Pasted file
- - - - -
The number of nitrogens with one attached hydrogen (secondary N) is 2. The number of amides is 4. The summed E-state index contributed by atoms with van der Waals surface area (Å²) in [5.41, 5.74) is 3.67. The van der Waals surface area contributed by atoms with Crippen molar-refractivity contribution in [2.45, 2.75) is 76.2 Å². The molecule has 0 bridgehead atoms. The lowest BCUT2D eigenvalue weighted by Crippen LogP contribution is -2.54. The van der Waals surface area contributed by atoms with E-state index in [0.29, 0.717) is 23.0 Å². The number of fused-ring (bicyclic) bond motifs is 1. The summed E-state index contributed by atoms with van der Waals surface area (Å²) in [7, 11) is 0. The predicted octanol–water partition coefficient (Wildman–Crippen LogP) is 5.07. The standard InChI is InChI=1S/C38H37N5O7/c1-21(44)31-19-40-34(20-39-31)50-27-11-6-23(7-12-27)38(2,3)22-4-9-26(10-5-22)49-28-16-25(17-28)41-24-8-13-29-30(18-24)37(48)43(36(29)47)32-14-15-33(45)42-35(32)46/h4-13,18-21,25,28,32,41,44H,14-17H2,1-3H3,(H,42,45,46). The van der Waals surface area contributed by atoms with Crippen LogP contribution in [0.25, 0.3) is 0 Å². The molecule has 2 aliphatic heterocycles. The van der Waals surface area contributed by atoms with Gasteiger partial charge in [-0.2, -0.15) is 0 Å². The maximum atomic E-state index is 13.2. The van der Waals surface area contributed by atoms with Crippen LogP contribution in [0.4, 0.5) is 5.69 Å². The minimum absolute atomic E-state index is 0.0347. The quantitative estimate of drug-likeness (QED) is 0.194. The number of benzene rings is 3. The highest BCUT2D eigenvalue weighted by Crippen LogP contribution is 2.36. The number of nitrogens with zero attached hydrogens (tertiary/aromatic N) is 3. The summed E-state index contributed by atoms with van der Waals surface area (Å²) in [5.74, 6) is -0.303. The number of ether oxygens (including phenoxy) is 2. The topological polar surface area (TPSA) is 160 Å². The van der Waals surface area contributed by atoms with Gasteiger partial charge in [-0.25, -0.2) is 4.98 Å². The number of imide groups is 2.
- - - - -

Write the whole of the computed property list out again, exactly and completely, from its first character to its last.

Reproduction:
The number of nitrogens with one attached hydrogen (secondary N) is 2. The number of amides is 4. The summed E-state index contributed by atoms with van der Waals surface area (Å²) in [5.41, 5.74) is 3.67. The van der Waals surface area contributed by atoms with Crippen molar-refractivity contribution in [2.45, 2.75) is 76.2 Å². The molecule has 0 bridgehead atoms. The lowest BCUT2D eigenvalue weighted by Crippen LogP contribution is -2.54. The van der Waals surface area contributed by atoms with E-state index in [0.29, 0.717) is 23.0 Å². The number of fused-ring (bicyclic) bond motifs is 1. The summed E-state index contributed by atoms with van der Waals surface area (Å²) in [7, 11) is 0. The predicted octanol–water partition coefficient (Wildman–Crippen LogP) is 5.07. The standard InChI is InChI=1S/C38H37N5O7/c1-21(44)31-19-40-34(20-39-31)50-27-11-6-23(7-12-27)38(2,3)22-4-9-26(10-5-22)49-28-16-25(17-28)41-24-8-13-29-30(18-24)37(48)43(36(29)47)32-14-15-33(45)42-35(32)46/h4-13,18-21,25,28,32,41,44H,14-17H2,1-3H3,(H,42,45,46). The van der Waals surface area contributed by atoms with Crippen LogP contribution in [0.25, 0.3) is 0 Å². The molecule has 2 aliphatic heterocycles. The van der Waals surface area contributed by atoms with Gasteiger partial charge in [-0.2, -0.15) is 0 Å². The maximum atomic E-state index is 13.2. The van der Waals surface area contributed by atoms with Crippen LogP contribution in [0.4, 0.5) is 5.69 Å². The minimum absolute atomic E-state index is 0.0347. The quantitative estimate of drug-likeness (QED) is 0.194. The number of benzene rings is 3. The highest BCUT2D eigenvalue weighted by Crippen LogP contribution is 2.36. The number of nitrogens with zero attached hydrogens (tertiary/aromatic N) is 3. The summed E-state index contributed by atoms with van der Waals surface area (Å²) in [5.74, 6) is -0.303. The number of ether oxygens (including phenoxy) is 2. The topological polar surface area (TPSA) is 160 Å². The van der Waals surface area contributed by atoms with Gasteiger partial charge in [-0.25, -0.2) is 4.98 Å². The number of imide groups is 2.